Can I get a divorce during COVID-19?
Even though things have been far from normal during these last three months, you can still get divorced in New Jersey. Just like businesses have had to adapt to these changing times, our State government has had to do the same. Our Judiciary has been open during this pandemic and has been conducting most hearings virtually or telephonically.
What does that mean for those who would like to get divorced? Family Court is ready for you. If you and your spouse are able to settle your issues with the help of your attorneys or a mediator, you can be divorced without having to appear in Court, at all. The New Jersey Judiciary now has a process where you can submit a signed agreement, an affidavit wherein you attest to freely entering into the agreement and consent to the Judge granting you a divorce. The judge will read all the information submitted to him or her and grant the divorce based on your sworn statement.
If you and your spouse are not able to come to an agreement, it is a bit more complicated but still possible. The court is still hearing motions, having case management conferences and conducting Early Settlement Panels, again virtually or telephonically. The Court will even conduct a trial as long as both parties agree to a virtual trial where testimony is taken via Zoom or Microsoft Team.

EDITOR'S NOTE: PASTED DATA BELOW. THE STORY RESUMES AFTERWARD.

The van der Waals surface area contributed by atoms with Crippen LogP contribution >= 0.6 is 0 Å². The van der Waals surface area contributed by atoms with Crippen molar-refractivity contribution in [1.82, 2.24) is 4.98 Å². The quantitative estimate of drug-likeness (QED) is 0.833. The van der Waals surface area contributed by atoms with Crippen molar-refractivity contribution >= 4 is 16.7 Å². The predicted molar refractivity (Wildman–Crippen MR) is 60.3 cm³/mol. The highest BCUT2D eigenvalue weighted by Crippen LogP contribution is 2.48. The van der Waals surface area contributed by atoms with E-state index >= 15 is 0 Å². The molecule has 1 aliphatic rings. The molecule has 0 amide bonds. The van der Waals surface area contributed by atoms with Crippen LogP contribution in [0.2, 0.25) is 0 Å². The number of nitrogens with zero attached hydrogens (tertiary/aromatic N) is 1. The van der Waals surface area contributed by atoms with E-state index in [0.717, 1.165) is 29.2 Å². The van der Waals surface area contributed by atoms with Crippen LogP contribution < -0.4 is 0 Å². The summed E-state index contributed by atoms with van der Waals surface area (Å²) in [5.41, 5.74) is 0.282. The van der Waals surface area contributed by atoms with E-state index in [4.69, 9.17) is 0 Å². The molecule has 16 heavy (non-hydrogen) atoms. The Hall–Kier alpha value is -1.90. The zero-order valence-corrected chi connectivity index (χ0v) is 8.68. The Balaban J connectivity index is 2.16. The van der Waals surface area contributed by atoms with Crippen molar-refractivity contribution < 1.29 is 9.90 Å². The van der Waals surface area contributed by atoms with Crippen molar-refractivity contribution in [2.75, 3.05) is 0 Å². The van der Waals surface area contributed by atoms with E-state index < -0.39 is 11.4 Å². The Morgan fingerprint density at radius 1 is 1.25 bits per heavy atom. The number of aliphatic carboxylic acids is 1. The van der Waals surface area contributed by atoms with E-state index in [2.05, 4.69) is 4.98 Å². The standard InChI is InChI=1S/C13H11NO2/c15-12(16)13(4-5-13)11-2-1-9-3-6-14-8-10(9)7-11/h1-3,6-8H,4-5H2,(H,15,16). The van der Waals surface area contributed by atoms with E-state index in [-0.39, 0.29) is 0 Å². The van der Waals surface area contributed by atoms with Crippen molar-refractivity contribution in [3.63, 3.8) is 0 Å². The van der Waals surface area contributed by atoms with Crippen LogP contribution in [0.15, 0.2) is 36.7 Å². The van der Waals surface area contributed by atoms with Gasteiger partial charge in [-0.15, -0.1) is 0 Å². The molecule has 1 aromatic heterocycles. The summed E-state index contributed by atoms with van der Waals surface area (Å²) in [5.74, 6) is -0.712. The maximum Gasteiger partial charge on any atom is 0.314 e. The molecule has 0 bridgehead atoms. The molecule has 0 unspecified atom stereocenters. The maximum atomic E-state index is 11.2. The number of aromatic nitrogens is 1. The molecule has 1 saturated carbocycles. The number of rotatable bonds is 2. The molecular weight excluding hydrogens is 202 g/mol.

What’s interesting about all these changes, is that the process to get divorced is not really taking any longer than it did before the quarantine, in most counties. The family court in New Jersey has adapted quite nicely and people are still being helped. While no system is perfect, family court has worked hard at prioritizing emergent matters and assisting the public in a timely manner without personal contact. Don’t be deterred from addressing your family law matters. New Jersey courts are open for business!
At Thomas Roughneen & Associates, we can help you obtain a divorce, even during a pandemic! Here, at Thomas Roughneen & Associates, we can discuss the matter on the phone and/or virtually. For more information go to our website, www.citizensoldierlaw.com or call our office at 973-937-6040.
Written by: Chris Ann Wright